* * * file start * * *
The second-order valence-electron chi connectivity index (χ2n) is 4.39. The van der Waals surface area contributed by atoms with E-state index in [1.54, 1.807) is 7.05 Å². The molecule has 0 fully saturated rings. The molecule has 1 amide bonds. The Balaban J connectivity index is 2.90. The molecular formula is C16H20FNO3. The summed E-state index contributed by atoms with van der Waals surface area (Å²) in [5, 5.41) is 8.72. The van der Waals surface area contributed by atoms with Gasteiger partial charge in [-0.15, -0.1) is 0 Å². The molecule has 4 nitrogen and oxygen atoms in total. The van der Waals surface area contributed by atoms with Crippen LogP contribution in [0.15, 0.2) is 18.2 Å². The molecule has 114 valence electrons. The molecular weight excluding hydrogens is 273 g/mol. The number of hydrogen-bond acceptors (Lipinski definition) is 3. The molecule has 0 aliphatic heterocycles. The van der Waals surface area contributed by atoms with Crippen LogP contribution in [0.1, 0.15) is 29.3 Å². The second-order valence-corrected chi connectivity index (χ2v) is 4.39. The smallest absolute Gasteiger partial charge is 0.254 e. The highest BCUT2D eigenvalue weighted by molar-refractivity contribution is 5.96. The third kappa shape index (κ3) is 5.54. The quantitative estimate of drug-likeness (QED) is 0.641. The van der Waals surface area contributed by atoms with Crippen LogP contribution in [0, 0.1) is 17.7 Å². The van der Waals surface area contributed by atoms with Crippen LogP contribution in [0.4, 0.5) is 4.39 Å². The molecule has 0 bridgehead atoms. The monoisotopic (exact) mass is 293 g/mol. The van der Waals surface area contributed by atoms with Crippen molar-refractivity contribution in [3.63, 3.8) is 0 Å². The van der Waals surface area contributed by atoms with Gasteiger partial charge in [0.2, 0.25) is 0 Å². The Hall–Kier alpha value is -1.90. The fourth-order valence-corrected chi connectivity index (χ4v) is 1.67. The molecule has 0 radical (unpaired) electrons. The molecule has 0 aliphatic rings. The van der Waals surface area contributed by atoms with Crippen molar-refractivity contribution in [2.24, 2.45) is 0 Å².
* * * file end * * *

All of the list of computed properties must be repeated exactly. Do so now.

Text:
The second-order valence-electron chi connectivity index (χ2n) is 4.39. The van der Waals surface area contributed by atoms with E-state index in [1.54, 1.807) is 7.05 Å². The molecule has 0 fully saturated rings. The molecule has 1 amide bonds. The Balaban J connectivity index is 2.90. The molecular formula is C16H20FNO3. The summed E-state index contributed by atoms with van der Waals surface area (Å²) in [5, 5.41) is 8.72. The van der Waals surface area contributed by atoms with Gasteiger partial charge in [-0.15, -0.1) is 0 Å². The molecule has 4 nitrogen and oxygen atoms in total. The van der Waals surface area contributed by atoms with Crippen LogP contribution in [0.15, 0.2) is 18.2 Å². The molecule has 114 valence electrons. The molecular weight excluding hydrogens is 273 g/mol. The number of hydrogen-bond acceptors (Lipinski definition) is 3. The molecule has 0 aliphatic heterocycles. The van der Waals surface area contributed by atoms with Crippen LogP contribution in [0.1, 0.15) is 29.3 Å². The second-order valence-corrected chi connectivity index (χ2v) is 4.39. The smallest absolute Gasteiger partial charge is 0.254 e. The highest BCUT2D eigenvalue weighted by molar-refractivity contribution is 5.96. The third kappa shape index (κ3) is 5.54. The quantitative estimate of drug-likeness (QED) is 0.641. The van der Waals surface area contributed by atoms with Crippen LogP contribution in [0, 0.1) is 17.7 Å². The van der Waals surface area contributed by atoms with Crippen LogP contribution in [0.4, 0.5) is 4.39 Å². The molecule has 0 bridgehead atoms. The monoisotopic (exact) mass is 293 g/mol. The van der Waals surface area contributed by atoms with Crippen molar-refractivity contribution in [3.63, 3.8) is 0 Å². The van der Waals surface area contributed by atoms with Gasteiger partial charge in [0.2, 0.25) is 0 Å². The Hall–Kier alpha value is -1.90. The fourth-order valence-corrected chi connectivity index (χ4v) is 1.67. The molecule has 0 radical (unpaired) electrons. The molecule has 0 aliphatic rings. The van der Waals surface area contributed by atoms with Crippen molar-refractivity contribution in [2.24, 2.45) is 0 Å².